Cedarville U. president reinstated amid conflict over hiring, restoration of sex abuser

Cedarville University
Cedarville University in Ohio |

The president of a western Ohio Baptist liberal arts college has been reinstated after it emerged that he had hired someone for a faculty position with a known history of sexual abuse.

The Cedarville University Board of Trustees has reinstated Thomas White after having placed him on administrative leave since May 1 while it investigated his decision to hire Anthony Moore, who was previously ousted from his campus pastor job at The Village Church, a Fort Worth-area church led by Matt Chandler. Moore was brought on staff to be an assistant professor of theology and a special adviser to the president for Kingdom Diversity. Moore was fired from Cedarville University in April when it became known that he had engaged in sexually abusive behavior over an extended period of time. 

Moore had secretly used his iPhone, which he wrapped in a towel so that the lens stuck out, and positioned it in a window well above the shower to film an adult male youth pastor showering in Moore's home, according to a Tarrant County Sheriff's Office report that was filed in October 2018. The youth pastor, whose name has not been made public, opted not to press charges against Moore.

White noted on his personal blog post earlier this year that he did not have all the information about Moore's past and was under the impression that there were at most two videos, which happened over a short period of time. He admitted that he later learned that at least five illicit videos existed and that this abuse took place over the course of five months. Initially thinking that Moore's behavior was an isolated incident, White pursued a five-year path of restoration, a decision he said he regretted when he found out his behavior patterns were more extensive and not a one-off.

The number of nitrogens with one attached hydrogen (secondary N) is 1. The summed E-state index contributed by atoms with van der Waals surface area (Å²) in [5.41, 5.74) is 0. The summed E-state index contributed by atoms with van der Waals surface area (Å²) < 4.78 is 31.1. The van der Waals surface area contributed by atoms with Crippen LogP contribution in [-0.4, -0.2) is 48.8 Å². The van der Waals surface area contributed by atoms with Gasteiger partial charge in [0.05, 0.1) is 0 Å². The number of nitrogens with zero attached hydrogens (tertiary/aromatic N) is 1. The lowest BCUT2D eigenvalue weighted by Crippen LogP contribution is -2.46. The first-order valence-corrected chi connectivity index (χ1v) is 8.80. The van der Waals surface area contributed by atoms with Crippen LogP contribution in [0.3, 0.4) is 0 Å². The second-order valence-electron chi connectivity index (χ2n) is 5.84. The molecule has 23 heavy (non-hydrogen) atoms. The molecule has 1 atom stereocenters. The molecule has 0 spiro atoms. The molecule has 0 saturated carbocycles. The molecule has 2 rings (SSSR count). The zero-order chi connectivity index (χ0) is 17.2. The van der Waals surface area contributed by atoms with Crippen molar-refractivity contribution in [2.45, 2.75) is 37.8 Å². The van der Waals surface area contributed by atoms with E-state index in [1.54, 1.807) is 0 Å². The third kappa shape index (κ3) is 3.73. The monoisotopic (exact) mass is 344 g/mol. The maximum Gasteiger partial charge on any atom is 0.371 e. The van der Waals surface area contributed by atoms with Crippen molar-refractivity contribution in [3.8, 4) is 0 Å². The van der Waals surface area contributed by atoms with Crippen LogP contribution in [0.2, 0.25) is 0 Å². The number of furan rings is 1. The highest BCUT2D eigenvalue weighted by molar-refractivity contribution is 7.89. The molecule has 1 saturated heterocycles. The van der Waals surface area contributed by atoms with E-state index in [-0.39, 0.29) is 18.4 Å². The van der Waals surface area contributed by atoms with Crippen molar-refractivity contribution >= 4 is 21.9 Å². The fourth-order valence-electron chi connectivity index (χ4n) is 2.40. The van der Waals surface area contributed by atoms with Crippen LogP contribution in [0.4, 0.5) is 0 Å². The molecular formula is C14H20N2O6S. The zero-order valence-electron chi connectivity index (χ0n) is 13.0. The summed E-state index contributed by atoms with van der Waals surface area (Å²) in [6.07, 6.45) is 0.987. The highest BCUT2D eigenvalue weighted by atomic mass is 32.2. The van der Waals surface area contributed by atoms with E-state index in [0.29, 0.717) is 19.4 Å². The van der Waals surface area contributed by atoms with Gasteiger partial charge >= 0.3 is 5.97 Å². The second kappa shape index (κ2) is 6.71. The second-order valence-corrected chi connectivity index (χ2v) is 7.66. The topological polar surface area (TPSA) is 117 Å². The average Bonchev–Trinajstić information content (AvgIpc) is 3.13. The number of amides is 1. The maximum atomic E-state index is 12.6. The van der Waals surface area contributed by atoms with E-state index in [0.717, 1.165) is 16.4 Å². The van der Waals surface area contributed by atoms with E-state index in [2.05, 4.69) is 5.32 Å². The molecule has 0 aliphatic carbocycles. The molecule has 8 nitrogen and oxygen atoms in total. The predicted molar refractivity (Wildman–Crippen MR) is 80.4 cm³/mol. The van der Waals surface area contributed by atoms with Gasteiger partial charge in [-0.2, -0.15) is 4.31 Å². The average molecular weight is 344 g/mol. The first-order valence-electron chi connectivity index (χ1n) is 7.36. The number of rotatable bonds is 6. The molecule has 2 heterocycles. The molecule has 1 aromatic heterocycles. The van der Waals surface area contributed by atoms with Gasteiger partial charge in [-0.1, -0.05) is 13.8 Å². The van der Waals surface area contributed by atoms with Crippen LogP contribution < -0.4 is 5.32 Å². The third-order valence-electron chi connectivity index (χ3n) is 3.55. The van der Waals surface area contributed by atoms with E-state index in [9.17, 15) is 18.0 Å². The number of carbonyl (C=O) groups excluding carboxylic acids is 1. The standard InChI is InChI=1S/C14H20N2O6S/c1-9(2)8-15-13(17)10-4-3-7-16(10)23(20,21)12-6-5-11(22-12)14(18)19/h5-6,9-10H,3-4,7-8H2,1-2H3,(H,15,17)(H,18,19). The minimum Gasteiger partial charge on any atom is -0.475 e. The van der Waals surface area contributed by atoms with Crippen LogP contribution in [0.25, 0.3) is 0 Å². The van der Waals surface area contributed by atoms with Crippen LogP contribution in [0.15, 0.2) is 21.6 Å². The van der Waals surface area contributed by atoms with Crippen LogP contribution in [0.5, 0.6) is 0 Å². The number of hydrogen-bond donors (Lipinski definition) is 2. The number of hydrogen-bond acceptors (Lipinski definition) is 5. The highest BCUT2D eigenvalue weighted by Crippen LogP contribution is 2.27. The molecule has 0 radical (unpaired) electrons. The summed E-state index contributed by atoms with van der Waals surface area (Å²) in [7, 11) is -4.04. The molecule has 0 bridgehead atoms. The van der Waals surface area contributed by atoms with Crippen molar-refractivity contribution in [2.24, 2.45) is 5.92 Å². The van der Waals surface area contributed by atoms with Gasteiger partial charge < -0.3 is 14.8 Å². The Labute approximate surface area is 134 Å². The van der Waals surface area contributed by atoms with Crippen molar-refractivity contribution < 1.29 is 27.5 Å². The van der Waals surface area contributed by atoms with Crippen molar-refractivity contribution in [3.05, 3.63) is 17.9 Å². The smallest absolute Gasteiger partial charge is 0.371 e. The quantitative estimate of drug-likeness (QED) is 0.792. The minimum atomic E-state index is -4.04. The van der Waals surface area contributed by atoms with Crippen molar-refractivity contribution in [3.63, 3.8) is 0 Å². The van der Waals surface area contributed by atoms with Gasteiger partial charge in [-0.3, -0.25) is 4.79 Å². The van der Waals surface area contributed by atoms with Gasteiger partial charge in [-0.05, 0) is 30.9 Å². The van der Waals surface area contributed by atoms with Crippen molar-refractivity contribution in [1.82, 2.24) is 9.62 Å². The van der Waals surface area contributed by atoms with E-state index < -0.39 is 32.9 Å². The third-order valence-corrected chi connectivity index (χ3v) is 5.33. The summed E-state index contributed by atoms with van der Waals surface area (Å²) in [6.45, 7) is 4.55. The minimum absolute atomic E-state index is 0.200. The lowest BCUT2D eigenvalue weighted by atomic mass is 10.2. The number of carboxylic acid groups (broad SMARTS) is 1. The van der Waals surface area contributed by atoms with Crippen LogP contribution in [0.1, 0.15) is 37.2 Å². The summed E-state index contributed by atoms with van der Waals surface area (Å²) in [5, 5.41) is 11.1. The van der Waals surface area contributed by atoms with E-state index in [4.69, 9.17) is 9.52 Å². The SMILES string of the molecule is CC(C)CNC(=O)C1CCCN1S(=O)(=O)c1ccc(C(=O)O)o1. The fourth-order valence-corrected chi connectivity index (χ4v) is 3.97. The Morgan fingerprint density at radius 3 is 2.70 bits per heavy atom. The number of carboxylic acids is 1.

"I sincerely regret that this attempt at restoration will now result in personal pain for many. I want Cedarville to be a Gospel-centered community that seeks to model grace and truth," White said at the time.

In response to the fallout, the Baptist university hired the Husch Blackwell law firm to investigate the matter after White was placed on leave, and concluded that there is “no reason to question President White’s benevolent motivation” in hiring Moore. However, the firm also noted “it is reasonable to infer from the evidence available that President White took steps that he knew, or should have known, clouded the specific nature of Dr. Moore’s misconduct" and that White “subsequently failed to notify the Board of the specific nature of Dr. Moore’s misconduct.”

In response to White's reinstatement, two Cedarville University trustees — Danny Akin, president of Southeastern Baptist Theological Seminary, and Mark Vroegop, who pastors College Park Church in Indianapolis — resigned in protest of the board's move.

In his resignation statement, Vroegop, who is a Cedarville graduate, said that the circumstances surrounding the hiring of Moore and the implementation of his restoration plan were "deeply troubling" and that the steps the trustees took were not sufficient given what the law firm's report found. Similarly, Akin called the hiring and restoration plan applied to Moore "deeply flawed" and the Husch Blackwell findings were "extremely troubling" and could not support the board's decision.

Cedarville University said in their statement reinstalling White that the university president would be required to complete courses on victim prevention and victim advocacy.

Was this article helpful?

Want more articles like this?

Help keep The Christian Post free for everyone by making a one-time donation today.

We’re sorry to hear that.

Hope you’ll give us another try and check out some other articles. Return to homepage.

Free Religious Freedom Updates

Join thousands of others to get the FREEDOM POST newsletter for free, sent twice a week from The Christian Post.

Most Popular

Free Religious Freedom Updates

A religious liberty newsletter that is a must-read for people of faith.

More In U.S.